• fuel (gasoline, propane, oil);
  • maintenance and repairs;
  • insurance;
  • license and registration fees;
  • interest paid on a loan to purchase the vehicle;
  • eligible leasing costs for the vehicle; and
  • depreciation, in the form of capital cost allowance.

In almost all instances, a taxpayer will use the same vehicle for both personal and work-related driving. Where that’s the case, only the portion of expenses incurred for work-related driving can be deducted and the employee must keep a record of both the total kilometres driven and the kilometres driven for work-related purposes. As well, receipts must be kept to document all expenses incurred and claimed.

While no limits (other than the general limit of reasonableness) are placed on the amount of costs that can be deducted in the first four categories listed above, limits and restrictions do exist with respect to allowable deductions for interest, eligible leasing costs and depreciation claims. The rules governing those claims and the tax treatment of employee automobile allowances and available deductions for employment-related automobile use generally are outlined on the Canada Revenue Agency website.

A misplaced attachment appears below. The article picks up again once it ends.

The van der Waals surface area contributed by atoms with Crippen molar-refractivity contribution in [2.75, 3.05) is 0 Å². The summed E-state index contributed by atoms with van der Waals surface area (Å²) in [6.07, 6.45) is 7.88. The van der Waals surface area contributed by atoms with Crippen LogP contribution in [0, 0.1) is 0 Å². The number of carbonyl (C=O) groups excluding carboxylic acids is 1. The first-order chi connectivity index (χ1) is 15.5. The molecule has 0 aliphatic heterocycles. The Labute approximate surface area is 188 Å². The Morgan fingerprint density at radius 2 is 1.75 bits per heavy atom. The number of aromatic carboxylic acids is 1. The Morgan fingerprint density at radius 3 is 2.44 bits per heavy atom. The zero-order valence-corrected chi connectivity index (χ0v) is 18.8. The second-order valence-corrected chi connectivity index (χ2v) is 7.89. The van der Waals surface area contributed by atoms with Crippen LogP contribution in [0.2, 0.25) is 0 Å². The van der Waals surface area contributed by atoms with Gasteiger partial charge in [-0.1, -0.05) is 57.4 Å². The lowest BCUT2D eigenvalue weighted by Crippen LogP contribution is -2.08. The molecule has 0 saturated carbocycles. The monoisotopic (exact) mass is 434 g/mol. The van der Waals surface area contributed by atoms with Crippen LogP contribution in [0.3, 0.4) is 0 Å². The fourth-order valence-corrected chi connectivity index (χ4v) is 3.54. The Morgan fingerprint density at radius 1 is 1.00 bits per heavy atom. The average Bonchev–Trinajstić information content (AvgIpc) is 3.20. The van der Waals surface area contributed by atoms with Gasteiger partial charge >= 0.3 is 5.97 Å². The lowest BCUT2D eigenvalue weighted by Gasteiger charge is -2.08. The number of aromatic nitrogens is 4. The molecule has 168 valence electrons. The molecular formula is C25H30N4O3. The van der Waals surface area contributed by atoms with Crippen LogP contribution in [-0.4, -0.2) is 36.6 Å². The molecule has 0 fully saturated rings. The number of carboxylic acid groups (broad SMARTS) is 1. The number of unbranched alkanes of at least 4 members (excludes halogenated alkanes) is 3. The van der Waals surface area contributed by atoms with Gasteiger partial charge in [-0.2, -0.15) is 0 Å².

No amount of tax relief is going to make driving, especially for a lengthy daily commute, an inexpensive proposition. But seeking out and claiming every possible deduction and credit available under our tax rules can at least help to minimize the pain.

Deciphering the Notice of Assessment

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By the middle of May 2018, the Canada Revenue Agency (CRA) had processed just over 26 million individual income tax returns filed for the 2017 tax year. Just over 14 million of those returns resulted in a refund to the taxpayer, 5.5 million required additional payment and about 4.4 million returns were “nil returns” where no tax was owing and no refunds were claimed, but the return was used to provide income information to determine eligibility for tax credit payments (like the federal Canada Child Benefit or the HST credit).